I've finally been able to connect with my phone after figuring out that the Windows Powershell uses slightly different commands (adb shell does nothing, only ./adb shell worked).

    I've connected my PC to my Samsung S7 on Android 6.1 successfully, but I dont seem to be able to get the 'sm list-disks' command to work (and I've tried .sm and ./sm - none are correct commands)

    Thanks in advance!

  • Thanks! I Managed to do it with my ASUS Zenfone Live L1 (Android Ver 8.0).

    BTW I'm using Sandisk Extreme 32GB A1 as my Micro-SD Card.

    In my case It is better to Partition the disk as private (sm partition disk: [your disk number] private) than mixed because if you choose mixed, the System memory will take A LOT OF YOUR MICRO-SD CARD SPACE!

    I've done the mixed 50..... in the end, my System memory Takes 15GB of my Micro-SD Card space...... AAAAAND I GOTTA FORMAT AS PORTABLE FROM MY PHONE (Thanks to that, I gotta restart the whole ADB Shell Command again~).

    And due to over-excitement of trying this~ I forgot to backup my photos & data before I Formatted my Micro-SD Card~ LoL (at least most of the data were less-important)

  • Thanks! been trying to do this the whole day with different methods. Your method is the only one that worked.

  • I love you! It works! you saved my day and my money!

  • I know it's a very old article, but can you confirm that Samsung has somewhat disabled the possibility to format SD via adb, too?

    I am on Oreo on a S7 herolte, followed all steps, tried with both mounted and unmounted card, but it doesn't seem to have any effect :(

    • I just tried this on my Note 8 running oreo and I had no success either so although I cant confirm it looks like they might have just removed the command ability. :(

  • Any chance that a workaround for Nougat is coming anytime soon?

  • This is what I get when trying to setup external SD card as internal storage:

    Microsoft Windows [Version 10.0.17134.112]
    (c) 2018 Microsoft Corporation. All rights reserved.

    C:\Users\migob>adb shell
    * daemon not running. starting it now on port 5037 *
    * daemon started successfully *
    error: device unauthorized.
    This adbd's $ADB_VENDOR_KEYS is not set; try 'adb kill-server' if that seems wrong.
    Otherwise check for a confirmation dialog on your device.

  • Hi guys,
    I had my S7 Edge with 128GB original Samsung 80mb/s read write working as an oil. I merged by adb with internal sd.
    A week ago I updated to original Android Oreo 8.0. Nothing worked for a Samsung smartphone after the update if you had adoptable storage, a lot of popup error on any app.
    So I made a backup of my internal and external sd and I launched a reset factory.
    I restored the data and all now works fine.
    But and this is the problem, now I don't see the memory as internal I see my internal memory and my sd card memory. I remember that in storage show the sum internal and external sd.
    I don't remember how I did it.
    Is it needed to format as FAT32 the external sd with pc program? Because I can't see format command as adoptable storage in Oreo Samsung S7 Edge.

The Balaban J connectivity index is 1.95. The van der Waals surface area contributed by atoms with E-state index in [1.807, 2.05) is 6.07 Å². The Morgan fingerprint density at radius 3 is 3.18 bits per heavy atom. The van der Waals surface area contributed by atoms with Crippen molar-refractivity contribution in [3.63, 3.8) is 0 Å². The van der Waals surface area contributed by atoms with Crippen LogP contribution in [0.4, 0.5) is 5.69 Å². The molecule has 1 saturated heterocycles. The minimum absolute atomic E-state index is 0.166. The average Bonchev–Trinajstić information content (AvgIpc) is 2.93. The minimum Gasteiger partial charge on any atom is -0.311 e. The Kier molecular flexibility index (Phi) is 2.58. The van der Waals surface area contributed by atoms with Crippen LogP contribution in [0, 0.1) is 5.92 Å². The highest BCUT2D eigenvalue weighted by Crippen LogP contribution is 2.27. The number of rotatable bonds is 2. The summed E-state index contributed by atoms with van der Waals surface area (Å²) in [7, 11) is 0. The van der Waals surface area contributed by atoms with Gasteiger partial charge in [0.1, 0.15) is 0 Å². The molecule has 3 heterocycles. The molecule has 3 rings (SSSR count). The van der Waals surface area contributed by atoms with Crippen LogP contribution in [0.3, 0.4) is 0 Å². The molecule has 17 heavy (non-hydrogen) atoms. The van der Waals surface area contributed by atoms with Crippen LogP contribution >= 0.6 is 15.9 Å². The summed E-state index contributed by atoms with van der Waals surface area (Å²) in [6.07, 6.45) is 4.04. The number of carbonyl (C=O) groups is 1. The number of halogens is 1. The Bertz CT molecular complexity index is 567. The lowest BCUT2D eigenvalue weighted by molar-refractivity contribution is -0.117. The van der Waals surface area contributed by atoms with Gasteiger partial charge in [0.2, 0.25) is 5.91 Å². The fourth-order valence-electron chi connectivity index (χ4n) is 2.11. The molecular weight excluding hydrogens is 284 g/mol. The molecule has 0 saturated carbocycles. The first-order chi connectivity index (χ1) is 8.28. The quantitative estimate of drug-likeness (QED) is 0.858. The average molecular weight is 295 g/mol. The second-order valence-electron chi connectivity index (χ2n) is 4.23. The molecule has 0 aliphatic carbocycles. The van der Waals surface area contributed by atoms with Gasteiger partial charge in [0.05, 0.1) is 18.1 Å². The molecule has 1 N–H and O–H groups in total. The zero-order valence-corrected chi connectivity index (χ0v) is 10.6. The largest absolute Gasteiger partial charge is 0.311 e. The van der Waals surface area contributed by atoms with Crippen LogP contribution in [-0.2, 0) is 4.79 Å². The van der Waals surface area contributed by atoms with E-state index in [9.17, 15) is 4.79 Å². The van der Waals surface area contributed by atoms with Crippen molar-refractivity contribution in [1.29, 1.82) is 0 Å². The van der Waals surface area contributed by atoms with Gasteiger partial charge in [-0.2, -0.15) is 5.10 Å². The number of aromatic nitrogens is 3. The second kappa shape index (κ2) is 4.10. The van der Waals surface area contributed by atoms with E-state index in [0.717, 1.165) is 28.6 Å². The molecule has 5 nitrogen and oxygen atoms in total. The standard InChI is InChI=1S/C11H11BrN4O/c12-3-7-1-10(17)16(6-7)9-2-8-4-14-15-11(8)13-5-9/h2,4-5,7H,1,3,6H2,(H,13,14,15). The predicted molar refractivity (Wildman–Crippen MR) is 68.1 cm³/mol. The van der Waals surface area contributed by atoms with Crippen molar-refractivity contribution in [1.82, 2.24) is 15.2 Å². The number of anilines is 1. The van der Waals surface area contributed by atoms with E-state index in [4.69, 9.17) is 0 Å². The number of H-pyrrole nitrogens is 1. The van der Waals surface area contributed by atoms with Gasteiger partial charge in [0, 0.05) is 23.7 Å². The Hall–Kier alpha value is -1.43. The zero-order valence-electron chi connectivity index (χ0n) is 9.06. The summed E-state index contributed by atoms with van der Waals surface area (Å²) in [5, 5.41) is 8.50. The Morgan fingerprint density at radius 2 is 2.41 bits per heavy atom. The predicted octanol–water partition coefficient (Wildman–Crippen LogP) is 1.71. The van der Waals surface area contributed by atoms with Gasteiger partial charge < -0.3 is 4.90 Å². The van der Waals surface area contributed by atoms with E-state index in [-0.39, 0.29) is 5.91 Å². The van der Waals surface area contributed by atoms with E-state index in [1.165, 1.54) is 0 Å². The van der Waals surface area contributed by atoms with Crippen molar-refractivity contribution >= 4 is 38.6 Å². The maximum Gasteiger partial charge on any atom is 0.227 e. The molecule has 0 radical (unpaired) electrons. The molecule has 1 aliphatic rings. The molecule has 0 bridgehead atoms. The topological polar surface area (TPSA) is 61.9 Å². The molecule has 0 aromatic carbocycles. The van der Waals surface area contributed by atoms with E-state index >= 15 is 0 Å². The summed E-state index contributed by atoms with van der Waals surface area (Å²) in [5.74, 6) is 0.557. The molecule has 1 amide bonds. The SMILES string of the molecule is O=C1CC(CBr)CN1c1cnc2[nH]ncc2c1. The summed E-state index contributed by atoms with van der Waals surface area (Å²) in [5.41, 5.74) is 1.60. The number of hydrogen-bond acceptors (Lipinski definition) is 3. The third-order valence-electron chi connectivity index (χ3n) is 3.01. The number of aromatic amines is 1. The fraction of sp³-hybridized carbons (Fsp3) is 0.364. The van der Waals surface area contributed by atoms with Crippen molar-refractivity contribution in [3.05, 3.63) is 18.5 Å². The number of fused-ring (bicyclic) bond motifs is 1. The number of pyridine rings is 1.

Because I remember it but I don't sure.
    I enabled the adb by adb shell .... the same boring command line and not see as adoptable.

    Somebody have used ext4 format? I remember that I tried but without success...

    Please help me to find the correct step to allow to join external sd with internal.

    Thanks a lot for your support...

  • HI, very good article! It was helpful!
    I tried the "complicated" method using ADB with my LG XPower2 running on Android Nougat. It worked very easily for me. But there was an additional step to do. Under the developper options menu in the phone, you have to activate USB Debugging, and when you plug in the phone, you have to wait a bit longer for the driver to get installed. After this, my phone responded very well to every commands in the shell. Also, in the second command you wrote in your article, there is no space between the ":" and the beginning of the SD card ID. This will prevent the command from running and will just give you back a list of every supported commands.

    Thanks, again, hope this will be helpful to someone!

  • I have a ZTE phone running marshmallow and this did not work. I get error: unsupported partition type. Any suggestions before I root device and install a custom ROM?

  • Will try it on my Samsung Note 4, but if I want to split the SD card memory 80% internal / 20% external (SD card type) should I enter mixed 80 or mixed 20? Thanks

  • On Oreo developers options you can enable it to be able to move all apps to sd card. I have it on my Galaxy S8 and everything on my sd card. I haven't noticed any slow down in performance, but I do have one of the super fast Samsung ones.

  • I wish you guys would say storage, instead of memory. You can't increase memory, unless the phone's software is set up to make a swap file, so this article should change from "memory" to "storage".

  • Jay B. 6 months ago Link to comment

    Thanks for the information, I was able to perform these steps on my Samsung Galaxy s5 Sport that is running Android version 6.0.1 and convert my 32GB SD card to internal storage. At first I thought that it did not work because my internal memory was too full to allow apps to be moved to the SD card. After I figured that out and uninstalled several apps then I could move the other movable other apps to the SD card.
    I hope that I have been able to move a sufficient number of apps to the SD card that I will not be constantly notified that I do not have insufficient storage space.
    Unfortunately even after moving all of the moveable apps to the SD card I still have 13.77 GB of 16 GB used in my internal storage. This leads me to the opinion that too many developers, including Google, are too lazy, too uninformed or to filled with their own sense of self importance to develop apps that can be moved to and run from an SD card. That along with the propensity of Google and Samsung to load bloatware on my phone which I cannot remove makes me sorely inclined to take the leap and root my phone. The warranty is not a concern as the phone has long been out of warranty. Nor is the lack of the ability to get OS updates automatically as Samsung and my carrier have lost interest in providing them.